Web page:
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Vietnam Veteran to Visit El Salvadorian Orphanages

BY MELANIE BUCK –

A local veteran has had a project laid upon his heart and plans to put it into action next month. Cliff ‘Pops’ Bauman, a Vietnam Veteran who lives in Acorn has heard of a place in El Salvador that has many orphanages, of which are in need of clothing, amongst other items, and he plans to take a trip to see for himself. “When you hear about some of these countries and what’s going on there, you really can’t just take that without going to see for yourself,” explained Bauman. “I’m going down for two weeks to take a look around the country and see what can be done.”

He said that the idea for his trip came from listening to his nephew and niece-in-law talk about the desolation in El Salvador, especially near the town of Hoffa. “It’s a country with one of the highest crime and corruption rates in the world. There are way more orphanages than should be.” His nephew’s wife has family there, and they make the trip every few months or so, packing as many extra clothing items as they can to deliver to the orphanages. “You can only take a 50 pound bag,” explained Bauman. “They fill their bags up with clothes for the orphans and take very little for themselves.”

The area Bauman will visit is in a farming district where people earn only $3 per day for their hard efforts. As Bauman put it, “It’s hard for them to support the orphanages” on those wages. “There is a place in the area where it costs $25 per month to send a child to school. It makes it impossible for many to be educated. I want to go see for myself how it is,” he explained.

Although he isn’t taking any clothing donations for this trip, he thinks he will know more when he gets back. Set to leave on May 14th and return on May 26th, his plans include finding out whether it is more economically viable to have clothing shipped or to take it personally through luggage. “I know there is a proper way to go about it. The ones who have done it so far, they put it in their own luggage and take it. I’m going to check out the economics to see if shipping is more economical than making a trip to take it.”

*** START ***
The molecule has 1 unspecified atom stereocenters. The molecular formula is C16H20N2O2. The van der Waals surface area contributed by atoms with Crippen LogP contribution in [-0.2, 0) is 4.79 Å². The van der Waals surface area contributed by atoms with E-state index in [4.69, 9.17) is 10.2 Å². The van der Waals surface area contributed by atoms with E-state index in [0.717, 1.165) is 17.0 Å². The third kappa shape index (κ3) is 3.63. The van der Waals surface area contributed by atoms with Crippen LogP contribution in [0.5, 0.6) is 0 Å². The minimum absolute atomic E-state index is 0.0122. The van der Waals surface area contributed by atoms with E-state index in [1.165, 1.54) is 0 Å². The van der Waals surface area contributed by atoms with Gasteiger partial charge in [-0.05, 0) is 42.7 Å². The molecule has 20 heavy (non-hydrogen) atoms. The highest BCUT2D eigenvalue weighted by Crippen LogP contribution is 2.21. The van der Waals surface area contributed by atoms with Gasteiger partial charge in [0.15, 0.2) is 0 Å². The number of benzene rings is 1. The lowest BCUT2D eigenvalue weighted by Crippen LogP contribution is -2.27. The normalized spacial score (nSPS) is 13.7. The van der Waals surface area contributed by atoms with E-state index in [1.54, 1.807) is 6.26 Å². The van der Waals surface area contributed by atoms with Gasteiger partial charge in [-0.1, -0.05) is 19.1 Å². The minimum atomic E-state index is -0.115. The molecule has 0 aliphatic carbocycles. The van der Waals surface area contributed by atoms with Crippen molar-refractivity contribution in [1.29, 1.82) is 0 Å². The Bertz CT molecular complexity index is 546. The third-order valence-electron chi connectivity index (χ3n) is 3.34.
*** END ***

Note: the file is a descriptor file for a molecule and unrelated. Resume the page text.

Bauman will be traveling with his nephew and oldest son on the trip. “They don’t really have interpreters and so you either have to learn the language or have someone that speaks the language,” he said.

Bauman hopes his trip will remind others of how many people in the world need a little help. “I hope it makes people realize that there are people right here that need help. Maybe to a lesser degree, but we are a community and most of us are Christians. Maybe more people will start thinking of other people instead of themselves.”

If you would like to become involved, contact Cliff at 479-234-2937. Once he comes back, he will know more about when he will either ship items or carry them over. At that time, the local Fraternal Order of the Eagles, of which Bauman is a member, will help with collections.

“It’s a new adventure for me at the age of 70. I’ve been doing a little bit of research on the country and past U.S. involvement… there isn’t a too favorable opinion of Americans. We are actually responsible for a lot of their orphanages. I’m getting near the end of my time and I think about the young kids down there that are just starting life. I served in Vietnam and other countries that were desolate, and I am now in a time in my life that I can do something about that.”

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